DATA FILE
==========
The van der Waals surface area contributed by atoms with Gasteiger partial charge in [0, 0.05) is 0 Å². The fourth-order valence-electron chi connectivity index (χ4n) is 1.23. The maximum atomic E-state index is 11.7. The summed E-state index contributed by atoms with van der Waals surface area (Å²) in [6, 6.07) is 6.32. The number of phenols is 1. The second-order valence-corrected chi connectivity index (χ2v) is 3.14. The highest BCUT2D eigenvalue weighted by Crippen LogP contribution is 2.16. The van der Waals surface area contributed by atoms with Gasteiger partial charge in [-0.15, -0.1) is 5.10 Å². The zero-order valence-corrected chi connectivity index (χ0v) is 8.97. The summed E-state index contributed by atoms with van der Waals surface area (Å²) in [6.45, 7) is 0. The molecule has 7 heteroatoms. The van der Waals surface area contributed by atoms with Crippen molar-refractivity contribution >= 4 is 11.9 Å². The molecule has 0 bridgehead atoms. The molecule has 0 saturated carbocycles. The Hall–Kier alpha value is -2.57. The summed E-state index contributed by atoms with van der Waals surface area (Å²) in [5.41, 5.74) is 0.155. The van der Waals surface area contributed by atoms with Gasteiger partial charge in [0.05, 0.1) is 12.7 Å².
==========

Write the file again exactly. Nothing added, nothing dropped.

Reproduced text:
The van der Waals surface area contributed by atoms with Gasteiger partial charge in [0, 0.05) is 0 Å². The fourth-order valence-electron chi connectivity index (χ4n) is 1.23. The maximum atomic E-state index is 11.7. The summed E-state index contributed by atoms with van der Waals surface area (Å²) in [6, 6.07) is 6.32. The number of phenols is 1. The second-order valence-corrected chi connectivity index (χ2v) is 3.14. The highest BCUT2D eigenvalue weighted by Crippen LogP contribution is 2.16. The van der Waals surface area contributed by atoms with Gasteiger partial charge in [-0.15, -0.1) is 5.10 Å². The zero-order valence-corrected chi connectivity index (χ0v) is 8.97. The summed E-state index contributed by atoms with van der Waals surface area (Å²) in [6.45, 7) is 0. The molecule has 7 heteroatoms. The van der Waals surface area contributed by atoms with Crippen molar-refractivity contribution >= 4 is 11.9 Å². The molecule has 0 bridgehead atoms. The molecule has 0 saturated carbocycles. The Hall–Kier alpha value is -2.57. The summed E-state index contributed by atoms with van der Waals surface area (Å²) in [5.41, 5.74) is 0.155. The van der Waals surface area contributed by atoms with Gasteiger partial charge in [0.05, 0.1) is 12.7 Å².